- Series: Penguin Classics
- Paperback: 304 pages
- Publisher: Penguin Classics; 1 edition (November 25, 2008)
- Language: English
- ISBN-10: 0140449469
- ISBN-13: 978-0140449464
- Product Dimensions: 5 x 0.6 x 7.7 inches
- Shipping Weight: 9.6 ounces (View shipping rates and policies)
- Average Customer Review: 37 customer reviews
- Amazon Best Sellers Rank: #33,134 in Books (See Top 100 in Books)
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Discourses and Selected Writings (Penguin Classics) 1st Edition
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About the Author
Epictetus (c. AD 55–135) was a teacher and Greco-Roman philosopher. Originally a slave from Hierapolis in Anatolia (modern Turkey), he was owned for a time by a prominent freedman at the court of the emperor Nero. After gaining his freedom he moved to Nicopolis on the Adriatic coast of Greece and opened a school of philosophy there. His informal lectures (Discourses) were transcribed and published by his student Arrian, who also composed a digest of Epictetus's teaching known as the Manual (or Enchiridion).
Robert Dobbin received a PhD in classics from the University of California, Berkeley, and taught history and classics at the college level. He is the translator and editor of Epictetus's Discourses and Selected Writings for Penguin Classics, as well as an author of articles on Virgil, Plato, and Pythagoras. He works as a book editor in Northern California.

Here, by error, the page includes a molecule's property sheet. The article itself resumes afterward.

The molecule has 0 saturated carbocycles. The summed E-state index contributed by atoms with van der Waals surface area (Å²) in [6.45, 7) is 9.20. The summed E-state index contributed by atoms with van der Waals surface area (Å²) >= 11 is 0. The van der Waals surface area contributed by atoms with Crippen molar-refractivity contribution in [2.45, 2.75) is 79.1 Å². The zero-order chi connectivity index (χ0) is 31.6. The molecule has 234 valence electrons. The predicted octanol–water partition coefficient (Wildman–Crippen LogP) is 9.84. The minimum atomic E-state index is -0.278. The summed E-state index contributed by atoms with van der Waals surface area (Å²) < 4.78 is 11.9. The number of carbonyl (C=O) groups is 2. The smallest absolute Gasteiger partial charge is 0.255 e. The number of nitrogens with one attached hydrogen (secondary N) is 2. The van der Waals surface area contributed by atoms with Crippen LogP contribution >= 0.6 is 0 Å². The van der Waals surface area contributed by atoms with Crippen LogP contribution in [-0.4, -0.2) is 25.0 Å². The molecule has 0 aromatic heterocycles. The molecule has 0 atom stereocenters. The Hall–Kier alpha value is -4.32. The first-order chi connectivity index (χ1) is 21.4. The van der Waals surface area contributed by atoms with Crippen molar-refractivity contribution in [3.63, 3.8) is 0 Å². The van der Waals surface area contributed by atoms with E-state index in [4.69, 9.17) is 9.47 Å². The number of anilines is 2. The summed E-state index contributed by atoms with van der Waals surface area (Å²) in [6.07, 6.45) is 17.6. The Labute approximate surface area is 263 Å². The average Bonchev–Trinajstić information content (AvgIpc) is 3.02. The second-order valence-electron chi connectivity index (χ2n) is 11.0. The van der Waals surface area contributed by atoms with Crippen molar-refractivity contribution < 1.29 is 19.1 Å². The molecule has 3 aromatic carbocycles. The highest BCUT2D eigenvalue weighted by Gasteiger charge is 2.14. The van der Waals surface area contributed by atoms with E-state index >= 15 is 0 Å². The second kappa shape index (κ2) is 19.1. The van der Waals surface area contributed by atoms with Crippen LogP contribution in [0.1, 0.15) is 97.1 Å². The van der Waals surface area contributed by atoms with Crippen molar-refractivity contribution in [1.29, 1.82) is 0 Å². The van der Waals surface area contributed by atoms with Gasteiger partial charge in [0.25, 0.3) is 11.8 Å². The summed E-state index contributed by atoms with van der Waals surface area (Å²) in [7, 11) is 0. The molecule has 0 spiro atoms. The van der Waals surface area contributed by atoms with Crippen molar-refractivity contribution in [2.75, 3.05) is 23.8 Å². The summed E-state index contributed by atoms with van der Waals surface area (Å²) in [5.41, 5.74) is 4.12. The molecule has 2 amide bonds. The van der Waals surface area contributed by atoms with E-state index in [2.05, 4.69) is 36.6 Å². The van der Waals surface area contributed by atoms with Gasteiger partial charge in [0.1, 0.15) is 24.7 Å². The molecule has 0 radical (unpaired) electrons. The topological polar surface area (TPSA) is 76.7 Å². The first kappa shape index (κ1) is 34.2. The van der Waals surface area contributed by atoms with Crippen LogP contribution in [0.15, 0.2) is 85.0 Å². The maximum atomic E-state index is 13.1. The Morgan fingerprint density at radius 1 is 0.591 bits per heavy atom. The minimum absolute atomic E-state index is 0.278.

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~ Epictetus from Discourses
Epictetus is known as one of the world’s leading Stoic philosophers. Along with Seneca and Marcus Aurelius, the three make up a very interesting bunch.
Seneca was essentially a billionaire advisor to Nero who was exiled and compelled to commit suicide while Aurelius was part Roman Emperor + part Stoic philosopher who wrote his Meditations while leading battles in the Danube.
Epictetus was a former slave turned philosopher who lived from 55-135 (a little later than Seneca and before Aurelius). After all the philosophers were kicked out of Rome, he settled in to a town called Nicopolis on the Adriatic coast of Greece where he ran a school of philosophy attended by Rome’s elite young men.
We covered another one of Epictetus’s books called the Enchiridion which literally means “ready at hand” or a “handbook.” That one is a short little distillation of some of his more pithy wisdom.
This book is a transcription of the informal lectures Epictetus gave to his students. While the Enchiridion is incredibly potent, with this one we get to see just how witty Epictetus is as he unpacks his ideas during lectures. (Both the Enchiridion and Discourses were transcribed and published by one of his students, Arrian. Thank you, Arrian.)
Epictetus’s work has influenced everyone from Marcus Aurelius to Albert Ellis—who leaned heavily on Stoic philosophy to create his Rational-Emotive Behavioral Therapy which led to the very popular (and effective!) cognitive behavioral therapy widely in use today. He also deeply influenced James Stockdale who called Epictetus his patron saint.
I'm excited to share some of my favorite Big Ideas:
1. Hercules w/out Challengers - Just rolls over, goes back to sleep.
2. Want Something Great? - Look at a fig.
3. The Good, the Bad - And the indifferent.
4. Impressions - Our #1 threat.
5. Avoid Grime - Hang out with philosophers.
May we answer his call as we step forward into our highest potential, optimize, actualize and give our greatest gifts in greatest service to the world.
More goodness— including PhilosophersNotes on 300+ books in our *OPTIMIZE* membership program. Find out more at brianjohnson . me.